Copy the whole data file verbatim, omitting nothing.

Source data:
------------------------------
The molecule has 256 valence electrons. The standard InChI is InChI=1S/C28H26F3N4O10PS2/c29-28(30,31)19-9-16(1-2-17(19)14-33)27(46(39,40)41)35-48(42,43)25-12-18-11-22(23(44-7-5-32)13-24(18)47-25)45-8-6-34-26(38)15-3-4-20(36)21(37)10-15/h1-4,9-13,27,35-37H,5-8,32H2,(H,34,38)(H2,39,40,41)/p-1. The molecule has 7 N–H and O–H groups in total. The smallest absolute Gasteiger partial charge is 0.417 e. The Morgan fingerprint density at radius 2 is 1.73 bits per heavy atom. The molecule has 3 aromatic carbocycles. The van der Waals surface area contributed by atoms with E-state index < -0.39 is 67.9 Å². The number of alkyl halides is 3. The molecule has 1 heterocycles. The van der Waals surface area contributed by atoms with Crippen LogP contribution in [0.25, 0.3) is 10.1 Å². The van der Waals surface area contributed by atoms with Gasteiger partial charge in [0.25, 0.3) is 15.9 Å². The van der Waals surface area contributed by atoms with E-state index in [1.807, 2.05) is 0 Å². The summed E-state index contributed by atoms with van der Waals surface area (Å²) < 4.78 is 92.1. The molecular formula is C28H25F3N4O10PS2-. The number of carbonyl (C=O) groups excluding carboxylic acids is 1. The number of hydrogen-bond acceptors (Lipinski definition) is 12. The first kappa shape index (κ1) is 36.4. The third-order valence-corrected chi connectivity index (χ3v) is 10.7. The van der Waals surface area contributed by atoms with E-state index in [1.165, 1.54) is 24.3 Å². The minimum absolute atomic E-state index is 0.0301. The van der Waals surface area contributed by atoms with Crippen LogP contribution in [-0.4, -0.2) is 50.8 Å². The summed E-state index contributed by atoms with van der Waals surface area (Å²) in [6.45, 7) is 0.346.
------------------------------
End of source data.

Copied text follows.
The molecule has 256 valence electrons. The standard InChI is InChI=1S/C28H26F3N4O10PS2/c29-28(30,31)19-9-16(1-2-17(19)14-33)27(46(39,40)41)35-48(42,43)25-12-18-11-22(23(44-7-5-32)13-24(18)47-25)45-8-6-34-26(38)15-3-4-20(36)21(37)10-15/h1-4,9-13,27,35-37H,5-8,32H2,(H,34,38)(H2,39,40,41)/p-1. The molecule has 7 N–H and O–H groups in total. The smallest absolute Gasteiger partial charge is 0.417 e. The Morgan fingerprint density at radius 2 is 1.73 bits per heavy atom. The molecule has 3 aromatic carbocycles. The van der Waals surface area contributed by atoms with E-state index < -0.39 is 67.9 Å². The number of alkyl halides is 3. The molecule has 1 heterocycles. The van der Waals surface area contributed by atoms with Crippen LogP contribution in [0.25, 0.3) is 10.1 Å². The van der Waals surface area contributed by atoms with Gasteiger partial charge in [0.25, 0.3) is 15.9 Å². The van der Waals surface area contributed by atoms with E-state index in [1.807, 2.05) is 0 Å². The summed E-state index contributed by atoms with van der Waals surface area (Å²) < 4.78 is 92.1. The molecular formula is C28H25F3N4O10PS2-. The number of carbonyl (C=O) groups excluding carboxylic acids is 1. The number of hydrogen-bond acceptors (Lipinski definition) is 12. The first kappa shape index (κ1) is 36.4. The third-order valence-corrected chi connectivity index (χ3v) is 10.7. The van der Waals surface area contributed by atoms with E-state index in [1.165, 1.54) is 24.3 Å². The minimum absolute atomic E-state index is 0.0301. The van der Waals surface area contributed by atoms with Crippen LogP contribution in [-0.4, -0.2) is 50.8 Å². The summed E-state index contributed by atoms with van der Waals surface area (Å²) in [6.45, 7) is 0.346.